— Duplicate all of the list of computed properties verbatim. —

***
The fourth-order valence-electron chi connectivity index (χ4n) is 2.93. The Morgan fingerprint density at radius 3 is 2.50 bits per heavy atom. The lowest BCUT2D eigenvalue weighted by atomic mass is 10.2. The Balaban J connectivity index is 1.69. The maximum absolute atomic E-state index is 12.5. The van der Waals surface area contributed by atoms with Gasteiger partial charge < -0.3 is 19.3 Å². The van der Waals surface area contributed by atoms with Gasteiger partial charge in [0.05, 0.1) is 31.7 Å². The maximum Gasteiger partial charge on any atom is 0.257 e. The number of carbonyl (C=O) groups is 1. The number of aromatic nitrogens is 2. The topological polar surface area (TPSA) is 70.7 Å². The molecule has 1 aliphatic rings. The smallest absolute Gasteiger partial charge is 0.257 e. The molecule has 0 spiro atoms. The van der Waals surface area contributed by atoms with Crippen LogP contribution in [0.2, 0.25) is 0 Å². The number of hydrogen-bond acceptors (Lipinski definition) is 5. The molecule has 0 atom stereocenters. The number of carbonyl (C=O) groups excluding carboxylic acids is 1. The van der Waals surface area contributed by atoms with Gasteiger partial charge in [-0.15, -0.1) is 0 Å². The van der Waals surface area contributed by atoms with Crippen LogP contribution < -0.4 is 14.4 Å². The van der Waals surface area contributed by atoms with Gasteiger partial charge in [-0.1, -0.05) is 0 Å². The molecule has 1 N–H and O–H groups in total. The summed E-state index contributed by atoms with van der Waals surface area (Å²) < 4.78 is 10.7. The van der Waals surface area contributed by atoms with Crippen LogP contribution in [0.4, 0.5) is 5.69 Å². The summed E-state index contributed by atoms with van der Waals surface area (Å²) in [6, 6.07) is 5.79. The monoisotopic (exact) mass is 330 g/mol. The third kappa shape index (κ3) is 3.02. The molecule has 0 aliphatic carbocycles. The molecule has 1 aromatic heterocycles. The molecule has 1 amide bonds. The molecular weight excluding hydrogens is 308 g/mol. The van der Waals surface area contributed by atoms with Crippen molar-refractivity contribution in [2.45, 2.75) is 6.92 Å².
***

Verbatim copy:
The fourth-order valence-electron chi connectivity index (χ4n) is 2.93. The Morgan fingerprint density at radius 3 is 2.50 bits per heavy atom. The lowest BCUT2D eigenvalue weighted by atomic mass is 10.2. The Balaban J connectivity index is 1.69. The maximum absolute atomic E-state index is 12.5. The van der Waals surface area contributed by atoms with Gasteiger partial charge < -0.3 is 19.3 Å². The van der Waals surface area contributed by atoms with Gasteiger partial charge in [0.05, 0.1) is 31.7 Å². The maximum Gasteiger partial charge on any atom is 0.257 e. The number of carbonyl (C=O) groups is 1. The number of aromatic nitrogens is 2. The topological polar surface area (TPSA) is 70.7 Å². The molecule has 1 aliphatic rings. The smallest absolute Gasteiger partial charge is 0.257 e. The molecule has 0 spiro atoms. The van der Waals surface area contributed by atoms with Crippen LogP contribution in [0.2, 0.25) is 0 Å². The number of hydrogen-bond acceptors (Lipinski definition) is 5. The molecule has 0 atom stereocenters. The number of carbonyl (C=O) groups excluding carboxylic acids is 1. The van der Waals surface area contributed by atoms with Gasteiger partial charge in [-0.15, -0.1) is 0 Å². The van der Waals surface area contributed by atoms with Crippen LogP contribution < -0.4 is 14.4 Å². The van der Waals surface area contributed by atoms with Gasteiger partial charge in [-0.1, -0.05) is 0 Å². The molecule has 1 N–H and O–H groups in total. The summed E-state index contributed by atoms with van der Waals surface area (Å²) < 4.78 is 10.7. The van der Waals surface area contributed by atoms with Crippen LogP contribution in [0.4, 0.5) is 5.69 Å². The summed E-state index contributed by atoms with van der Waals surface area (Å²) in [6, 6.07) is 5.79. The monoisotopic (exact) mass is 330 g/mol. The third kappa shape index (κ3) is 3.02. The molecule has 0 aliphatic carbocycles. The molecule has 1 aromatic heterocycles. The molecule has 1 amide bonds. The molecular weight excluding hydrogens is 308 g/mol. The van der Waals surface area contributed by atoms with Crippen molar-refractivity contribution in [2.45, 2.75) is 6.92 Å².